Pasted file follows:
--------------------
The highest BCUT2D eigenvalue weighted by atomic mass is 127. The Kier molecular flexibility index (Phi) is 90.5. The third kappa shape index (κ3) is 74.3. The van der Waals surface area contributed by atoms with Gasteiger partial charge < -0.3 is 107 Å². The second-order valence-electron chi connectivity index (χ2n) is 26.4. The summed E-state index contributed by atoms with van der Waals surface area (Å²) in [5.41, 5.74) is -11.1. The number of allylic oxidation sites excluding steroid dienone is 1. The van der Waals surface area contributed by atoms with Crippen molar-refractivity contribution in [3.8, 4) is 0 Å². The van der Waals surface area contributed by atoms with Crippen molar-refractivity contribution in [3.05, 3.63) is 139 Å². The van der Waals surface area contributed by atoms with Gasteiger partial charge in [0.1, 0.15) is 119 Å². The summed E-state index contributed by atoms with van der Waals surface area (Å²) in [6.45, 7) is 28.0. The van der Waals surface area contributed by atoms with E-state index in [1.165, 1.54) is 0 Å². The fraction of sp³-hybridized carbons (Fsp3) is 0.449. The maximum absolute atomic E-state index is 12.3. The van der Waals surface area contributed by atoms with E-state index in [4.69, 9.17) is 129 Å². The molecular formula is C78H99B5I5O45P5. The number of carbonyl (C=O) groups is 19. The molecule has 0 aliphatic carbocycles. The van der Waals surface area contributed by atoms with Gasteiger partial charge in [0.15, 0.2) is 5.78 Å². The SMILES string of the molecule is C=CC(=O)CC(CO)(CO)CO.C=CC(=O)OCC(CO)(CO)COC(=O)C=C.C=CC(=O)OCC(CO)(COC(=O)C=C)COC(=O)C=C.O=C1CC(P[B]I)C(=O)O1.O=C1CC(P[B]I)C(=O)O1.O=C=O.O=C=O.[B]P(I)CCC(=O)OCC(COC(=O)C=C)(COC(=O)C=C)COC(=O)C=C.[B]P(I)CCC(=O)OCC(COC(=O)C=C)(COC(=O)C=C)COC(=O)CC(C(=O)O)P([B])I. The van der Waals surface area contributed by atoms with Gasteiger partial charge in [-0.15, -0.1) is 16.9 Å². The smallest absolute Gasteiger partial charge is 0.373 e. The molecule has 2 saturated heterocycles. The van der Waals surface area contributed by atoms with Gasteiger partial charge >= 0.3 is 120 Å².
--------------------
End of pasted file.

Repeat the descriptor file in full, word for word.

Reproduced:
The highest BCUT2D eigenvalue weighted by atomic mass is 127. The Kier molecular flexibility index (Phi) is 90.5. The third kappa shape index (κ3) is 74.3. The van der Waals surface area contributed by atoms with Gasteiger partial charge < -0.3 is 107 Å². The second-order valence-electron chi connectivity index (χ2n) is 26.4. The summed E-state index contributed by atoms with van der Waals surface area (Å²) in [5.41, 5.74) is -11.1. The number of allylic oxidation sites excluding steroid dienone is 1. The van der Waals surface area contributed by atoms with Crippen molar-refractivity contribution in [3.8, 4) is 0 Å². The van der Waals surface area contributed by atoms with Crippen molar-refractivity contribution in [3.05, 3.63) is 139 Å². The van der Waals surface area contributed by atoms with Gasteiger partial charge in [0.1, 0.15) is 119 Å². The summed E-state index contributed by atoms with van der Waals surface area (Å²) in [6.45, 7) is 28.0. The van der Waals surface area contributed by atoms with E-state index in [1.165, 1.54) is 0 Å². The fraction of sp³-hybridized carbons (Fsp3) is 0.449. The maximum absolute atomic E-state index is 12.3. The van der Waals surface area contributed by atoms with E-state index in [4.69, 9.17) is 129 Å². The molecular formula is C78H99B5I5O45P5. The number of carbonyl (C=O) groups is 19. The molecule has 0 aliphatic carbocycles. The van der Waals surface area contributed by atoms with Gasteiger partial charge in [0.15, 0.2) is 5.78 Å². The SMILES string of the molecule is C=CC(=O)CC(CO)(CO)CO.C=CC(=O)OCC(CO)(CO)COC(=O)C=C.C=CC(=O)OCC(CO)(COC(=O)C=C)COC(=O)C=C.O=C1CC(P[B]I)C(=O)O1.O=C1CC(P[B]I)C(=O)O1.O=C=O.O=C=O.[B]P(I)CCC(=O)OCC(COC(=O)C=C)(COC(=O)C=C)COC(=O)C=C.[B]P(I)CCC(=O)OCC(COC(=O)C=C)(COC(=O)C=C)COC(=O)CC(C(=O)O)P([B])I. The van der Waals surface area contributed by atoms with Gasteiger partial charge in [-0.15, -0.1) is 16.9 Å². The smallest absolute Gasteiger partial charge is 0.373 e. The molecule has 2 saturated heterocycles. The van der Waals surface area contributed by atoms with Gasteiger partial charge >= 0.3 is 120 Å².